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Optimized synthesis of a core-shell structure activated carbon and its adsorption performance for Bisphenol A

Ndagijimana, Pamphile, Liu, Xuejiao, Li, Zhiwei, Yu, Guangwei, Wang, Yin
The Science of the total environment 2019 v.689 pp. 457-468
activated carbon, adsorbents, adsorption, aquatic environment, bisphenol A, cassava, ceramics, coal fly ash, endocrine-disrupting chemicals, endothermy, kaolinite, remediation, sorption isotherms, strength (mechanics)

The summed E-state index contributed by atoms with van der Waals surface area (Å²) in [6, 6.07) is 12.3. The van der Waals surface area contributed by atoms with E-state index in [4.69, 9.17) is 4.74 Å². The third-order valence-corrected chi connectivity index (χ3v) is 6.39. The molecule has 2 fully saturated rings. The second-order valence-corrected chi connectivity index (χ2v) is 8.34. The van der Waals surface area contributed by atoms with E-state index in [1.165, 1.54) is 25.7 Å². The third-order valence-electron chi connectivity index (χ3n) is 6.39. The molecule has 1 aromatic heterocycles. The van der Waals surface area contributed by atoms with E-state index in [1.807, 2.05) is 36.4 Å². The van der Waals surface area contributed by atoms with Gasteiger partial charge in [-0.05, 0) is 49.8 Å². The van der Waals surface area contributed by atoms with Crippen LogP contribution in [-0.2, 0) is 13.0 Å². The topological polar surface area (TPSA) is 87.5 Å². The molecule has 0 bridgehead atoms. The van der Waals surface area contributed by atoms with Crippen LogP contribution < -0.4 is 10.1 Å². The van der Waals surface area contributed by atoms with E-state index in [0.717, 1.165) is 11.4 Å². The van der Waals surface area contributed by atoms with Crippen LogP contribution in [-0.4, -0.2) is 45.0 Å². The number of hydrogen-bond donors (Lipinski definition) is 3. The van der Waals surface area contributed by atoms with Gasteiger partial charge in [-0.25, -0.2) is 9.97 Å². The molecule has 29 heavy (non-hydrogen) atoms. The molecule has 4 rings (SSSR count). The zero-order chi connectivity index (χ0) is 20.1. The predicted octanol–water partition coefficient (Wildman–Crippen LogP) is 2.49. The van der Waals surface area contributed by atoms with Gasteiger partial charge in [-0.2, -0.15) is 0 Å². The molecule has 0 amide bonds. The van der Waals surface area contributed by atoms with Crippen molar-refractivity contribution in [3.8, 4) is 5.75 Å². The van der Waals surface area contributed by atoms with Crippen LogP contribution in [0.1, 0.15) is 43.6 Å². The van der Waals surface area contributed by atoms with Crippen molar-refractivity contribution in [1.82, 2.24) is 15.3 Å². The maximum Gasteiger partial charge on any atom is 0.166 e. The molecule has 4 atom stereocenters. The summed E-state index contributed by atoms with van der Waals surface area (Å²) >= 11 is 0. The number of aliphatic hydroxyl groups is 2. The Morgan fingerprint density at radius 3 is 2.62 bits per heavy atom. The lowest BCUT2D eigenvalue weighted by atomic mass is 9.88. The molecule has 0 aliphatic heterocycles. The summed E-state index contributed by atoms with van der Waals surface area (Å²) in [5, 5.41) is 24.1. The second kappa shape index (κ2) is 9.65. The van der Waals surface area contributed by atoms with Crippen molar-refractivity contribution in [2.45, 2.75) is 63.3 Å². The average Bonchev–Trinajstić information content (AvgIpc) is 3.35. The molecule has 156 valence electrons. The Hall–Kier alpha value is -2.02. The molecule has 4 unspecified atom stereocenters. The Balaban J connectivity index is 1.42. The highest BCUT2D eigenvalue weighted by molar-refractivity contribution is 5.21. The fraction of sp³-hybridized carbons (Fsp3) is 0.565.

The presence of endocrine disrupting chemicals (EDCs) in the environmental water poses a serious threat which requires strong practical solutions. The existing activated carbon-based adsorbents exhibit a number of limitations hindering for their use in adsorption in an aquatic environment. In this work, a controlled technique was used to make a protected Core-Shell structure Activated Carbon (CSAC) material with a smaller size (0.82 cm), thinner shell thickness (0.083 cm) and high mechanical strength (2.41 MPa). The experimental results demonstrated that the sizes of shell precursors used for preparing the ceramic shell had a pronounced influence on the produced material. The shell was prepared by using a mixture of kaolinite (400 mesh) and coal fly ash (100 mesh). The pellet activated carbon core was synthesized by a pelletizing method using powder activated carbon (92%) mixed with the binder (8%) from cassava splinters. The kinetic study evidenced that the performance of the material fitted better for pseudo-second-order kinetic and the intraparticle diffusion. Furthermore, the maximum amount of Bisphenol A (BPA) adsorption by CSAC fitting to Langmuir model was 28.5 mg g−1. The BPA adsorption by CSAC was an endothermic process. Therefore, this material could be applied in the remediation of various aquatic EDCs.